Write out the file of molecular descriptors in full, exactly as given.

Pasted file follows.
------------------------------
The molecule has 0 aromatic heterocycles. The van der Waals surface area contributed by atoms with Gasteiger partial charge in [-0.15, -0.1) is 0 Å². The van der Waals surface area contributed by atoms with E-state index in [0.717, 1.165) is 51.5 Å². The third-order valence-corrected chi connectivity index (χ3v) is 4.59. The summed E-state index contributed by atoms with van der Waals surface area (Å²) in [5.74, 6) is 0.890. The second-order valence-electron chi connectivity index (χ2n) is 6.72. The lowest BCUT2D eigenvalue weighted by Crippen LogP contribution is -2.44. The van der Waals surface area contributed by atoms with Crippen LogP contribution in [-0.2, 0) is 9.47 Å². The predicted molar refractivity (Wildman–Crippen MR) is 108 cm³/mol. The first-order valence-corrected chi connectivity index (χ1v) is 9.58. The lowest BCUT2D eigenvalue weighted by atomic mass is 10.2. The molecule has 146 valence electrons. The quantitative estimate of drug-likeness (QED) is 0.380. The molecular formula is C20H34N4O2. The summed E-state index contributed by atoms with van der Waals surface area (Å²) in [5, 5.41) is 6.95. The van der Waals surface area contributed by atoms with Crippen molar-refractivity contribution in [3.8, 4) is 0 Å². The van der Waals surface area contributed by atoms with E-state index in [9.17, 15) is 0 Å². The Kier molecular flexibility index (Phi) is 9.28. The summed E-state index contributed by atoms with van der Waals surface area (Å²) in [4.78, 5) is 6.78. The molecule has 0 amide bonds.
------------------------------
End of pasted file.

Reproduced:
The molecule has 0 aromatic heterocycles. The van der Waals surface area contributed by atoms with Gasteiger partial charge in [-0.15, -0.1) is 0 Å². The van der Waals surface area contributed by atoms with E-state index in [0.717, 1.165) is 51.5 Å². The third-order valence-corrected chi connectivity index (χ3v) is 4.59. The summed E-state index contributed by atoms with van der Waals surface area (Å²) in [5.74, 6) is 0.890. The second-order valence-electron chi connectivity index (χ2n) is 6.72. The lowest BCUT2D eigenvalue weighted by Crippen LogP contribution is -2.44. The van der Waals surface area contributed by atoms with Crippen LogP contribution in [-0.2, 0) is 9.47 Å². The predicted molar refractivity (Wildman–Crippen MR) is 108 cm³/mol. The first-order valence-corrected chi connectivity index (χ1v) is 9.58. The lowest BCUT2D eigenvalue weighted by atomic mass is 10.2. The molecule has 146 valence electrons. The quantitative estimate of drug-likeness (QED) is 0.380. The molecular formula is C20H34N4O2. The summed E-state index contributed by atoms with van der Waals surface area (Å²) in [5, 5.41) is 6.95. The van der Waals surface area contributed by atoms with Crippen molar-refractivity contribution in [3.8, 4) is 0 Å². The van der Waals surface area contributed by atoms with E-state index in [9.17, 15) is 0 Å². The Kier molecular flexibility index (Phi) is 9.28. The summed E-state index contributed by atoms with van der Waals surface area (Å²) in [4.78, 5) is 6.78. The molecule has 0 amide bonds.